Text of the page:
The Truth About Homeowners Associations

The Truth About Homeowners Associations

Private Property South Africa
Lea Jacobs

Buying property in a gated estate in a country that is plagued by crime has certain attractions, but beware - the rules and regulations set by the homeowner association or body corporate may put a damper on your lifestyle.

There are differences between a Home Owners’ Association (HOA) and a body corporate, however, both lay down the rules of communal living and the rules and regulations governing the estate or scheme. It is highly advisable that these are thoroughly checked before a buying decision is made.

Most gated estates feature similar styled properties and there are usually strict rules governing what can be built, what colour the home must be and what architectural design the home must follow. There could also be rules in place concerning future extensions to the property and, generally speaking, permission must be sought and plans approved before any building can take place.

The rules will also state whether or not animals will be allowed on the premises, whether a business can be run from the property and may even go as far as insisting that the HOA vets potential tenants before a lease can be signed. If a vacant stand is being purchased, the rules will indicate the specific timeframe that the buyer has to build a home. The buyer should always be aware of what penalties will be charged if the home is not built during the time allowed.

Living in a gated community can save homeowners money. Securing an individual home can for example be an expensive exercise: however, the costs involved become far more affordable when homeowners pool money via a levy. Levies often include the price of water and the cost of electrifying the communal areas. Clubhouses and swimming pools are maintained by the HOA and again the costs are shared by all who live on the estate. For this reason it is imperative that the buyer confirms the amount of the current levy and checks what sort of increases the homeowners have had to face over the years.

However, all of the above can only function and be maintained if the financial health of the HOA is in good standing. Anyone buying into a gated community should ask to see the books before they sign an offer to purchase. Most HOAs have a few levy defaulters. However, it is important to ascertain what percentage of homeowners are in arrears and what policies the HOA has in place to collect the bad debt. The financial state of the estate is vitally important. Does the HOA have a contingency fund available to cover the costs of large projects?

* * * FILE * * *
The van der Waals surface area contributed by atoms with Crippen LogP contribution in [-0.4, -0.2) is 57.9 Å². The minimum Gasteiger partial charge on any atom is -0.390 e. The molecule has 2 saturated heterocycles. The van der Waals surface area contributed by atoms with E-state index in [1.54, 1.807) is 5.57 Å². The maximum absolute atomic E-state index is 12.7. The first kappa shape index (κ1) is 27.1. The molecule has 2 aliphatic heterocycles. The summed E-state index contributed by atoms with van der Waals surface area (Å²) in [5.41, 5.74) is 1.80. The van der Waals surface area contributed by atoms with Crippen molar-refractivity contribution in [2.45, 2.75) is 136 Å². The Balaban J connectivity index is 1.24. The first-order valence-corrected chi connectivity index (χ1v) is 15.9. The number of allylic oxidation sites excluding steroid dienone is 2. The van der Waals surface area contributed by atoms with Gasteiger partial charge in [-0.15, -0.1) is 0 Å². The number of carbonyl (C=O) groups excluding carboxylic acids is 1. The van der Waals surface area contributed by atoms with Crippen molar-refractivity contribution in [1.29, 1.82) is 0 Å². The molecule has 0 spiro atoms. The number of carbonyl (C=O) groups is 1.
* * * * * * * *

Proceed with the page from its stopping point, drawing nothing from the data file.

It is fairly easy to ascertain how well the estate is being run by reading through the minutes of the trustees meetings. Check to see what issues have come up and how these were resolved. Be wary of buying into an estate where there have long drawn out arguments between the residents and the HOA. While there will always be disputes between people living in an estate, these issues should be resolved with the minimum amount of fuss in the shortest time possible.

The benefits of living in a gated community speak for themselves and it is ideal for those who are willing to abide by the rules and live in harmony with others on the estate. Buyers who do their research and ensure that everything is in good standing and in good order before buying stand to make an extremely good investment that will benefit their entire family. On the other hand those that rush in without checking all the facts, could well end up paying for their mistakes for years to come in terms of money and irritation.


Found this content useful?

Get the best of Private Property's latest news and advice delivered straight to your inbox each week

Related Articles

The POPI Act and privacy in community housing schemes
Learn more about how the POPI Act is applied in community housing schemes.
Constitution and community schemes
Recent rulings with regards to gated estates should make HOA's think twice before imposing fines.
When Body Corporate Answers to Homeowners’ Association
The Body Corporate (BC) of a sectional title property which is located inside a private estate, answers to the Home Owners’ Association (HOA). Reason being that the HOA is the controlling body of a private estate. Among many ...